Keywords

  • Microplastic
  • Nanoplastics
  • Chemical additives
  • Analytical methodologies
  • Removal efficiencies
  • Wastewater treatment plants
  • Microplastic toxicity
  • Cytotoxicity

Published Papers (2 papers)

Order results
Result details
Select all
Export citation of selected articles as:

Research

Article
Modelling Microplastics in the River Thames: Sources, Sinks and Policy Implications
Water 2021, 13(6), 861; https://doi.org/10.3390/w13060861 - 22 Mar 2021
Cited by 1 | Viewed by 1681
Abstract
With widespread, long-term historical use of plastics and the presence of microplastics in a range of new and existing products, there is rising concern about their potential impacts on freshwater ecosystems. Understanding how microplastics are transported and distributed along river systems is key [...] Read more.
With widespread, long-term historical use of plastics and the presence of microplastics in a range of new and existing products, there is rising concern about their potential impacts on freshwater ecosystems. Understanding how microplastics are transported and distributed along river systems is key to assessing impacts. Modelling the main flow dynamics, mixing, sedimentation and resuspension processes is essential for an understanding of the transport processes. We use the new, processed based, dynamic, integrated catchments (INCA) microplastics model and apply this to the whole of the freshwater catchment of the River Thames, UK, to evaluate inputs, loads and concentrations along the river system. Recent data from UK water industry studies on microplastics in effluent discharges and sewage sludge disposal has been utilised to drive the INCA microplastics model. Predicted concentrations and microplastic loads moving along the river system are shown to be significant, with a build-up of concentrations along the river, with increasing deposition on the riverbed. The potential impacts on aquatic ecosystems are evaluated and a review of policy implications is explored. Full article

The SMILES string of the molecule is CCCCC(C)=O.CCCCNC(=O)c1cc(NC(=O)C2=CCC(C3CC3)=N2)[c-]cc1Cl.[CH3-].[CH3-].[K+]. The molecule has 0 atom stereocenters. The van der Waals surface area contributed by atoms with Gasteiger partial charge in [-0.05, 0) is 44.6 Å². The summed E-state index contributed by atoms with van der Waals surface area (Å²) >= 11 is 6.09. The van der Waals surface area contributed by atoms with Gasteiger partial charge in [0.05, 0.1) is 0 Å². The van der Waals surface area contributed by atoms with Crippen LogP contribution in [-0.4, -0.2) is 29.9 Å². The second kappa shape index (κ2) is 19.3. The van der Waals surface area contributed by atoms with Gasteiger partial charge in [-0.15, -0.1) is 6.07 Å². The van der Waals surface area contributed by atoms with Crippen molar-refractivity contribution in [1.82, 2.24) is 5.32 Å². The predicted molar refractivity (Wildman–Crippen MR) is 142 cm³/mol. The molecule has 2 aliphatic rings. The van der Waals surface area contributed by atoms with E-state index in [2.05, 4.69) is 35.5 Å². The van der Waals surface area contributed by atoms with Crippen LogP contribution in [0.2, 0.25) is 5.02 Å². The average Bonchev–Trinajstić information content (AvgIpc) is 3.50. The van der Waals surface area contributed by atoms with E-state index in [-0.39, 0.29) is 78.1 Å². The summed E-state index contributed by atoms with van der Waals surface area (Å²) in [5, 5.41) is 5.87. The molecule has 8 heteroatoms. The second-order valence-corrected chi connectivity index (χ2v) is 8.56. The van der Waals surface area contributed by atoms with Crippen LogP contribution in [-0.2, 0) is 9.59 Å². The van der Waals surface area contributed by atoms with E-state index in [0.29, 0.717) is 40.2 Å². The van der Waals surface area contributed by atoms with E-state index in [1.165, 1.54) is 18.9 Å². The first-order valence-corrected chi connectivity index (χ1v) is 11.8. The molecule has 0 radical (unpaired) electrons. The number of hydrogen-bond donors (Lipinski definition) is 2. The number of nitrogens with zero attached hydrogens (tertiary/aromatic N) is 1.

Show Figures

Figure 1

Article
Particle Size and Pre-Treatment Effects on Polystyrene Microplastic Settlement in Water: Implications for Environmental Behavior and Ecotoxicological Tests
Water 2020, 12(12), 3436; https://doi.org/10.3390/w12123436 - 08 Dec 2020
Viewed by 607
Abstract
Microplastic (MP) particle dispersions used in many recent publications covering adsorption or toxicological studies are not characterized very well. The size distribution of polydisperse dispersions is highly dependent on the agglomeration processes and influences experimental outcomes. Therefore, pre-treatment is a prerequisite for reproducibility. [...] Read more.
Microplastic (MP) particle dispersions used in many recent publications covering adsorption or toxicological studies are not characterized very well. The size distribution of polydisperse dispersions is highly dependent on the agglomeration processes and influences experimental outcomes. Therefore, pre-treatment is a prerequisite for reproducibility. In this study, manual/automated shaking and ultrasonic treatment as different mechanical dispersion techniques were applied for the dispersion of cryomilled polystyrene (PS). Particle numbers and size distribution of dispersions were analyzed by a light extinction particle counter and the dispersion efficiency (ED) as the ratio between calculated volume and theoretical volume of suspended particles was used to compare techniques. PS dispersions (20 mg/L) treated for 90 min in an ultrasonic bath (120 W, 35 kHz) were evenly dispersed with a particle concentration of 140,000 particles/mL and a high reproducibility (rel. SD = 2.1%, n = 6). Automated horizontal shaking for 754 h (250 rpm) reached similar particle numbers (122,000/mL) but with a lower reproducibility (rel. SD = 9.1%, n = 6). Manual shaking by hand dispersed the lowest number of particles (55,000/mL) and was therefore found to be unsuitable to counteract homo-agglomeration. ED was calculated as 127%, 104% and 69% for ultrasonic treatment, horizontal shaking and manual shaking, respectively, showing an overestimation of volume assuming spherical shaped particles. Full article
Show Figures

Figure 1

Back to TopTop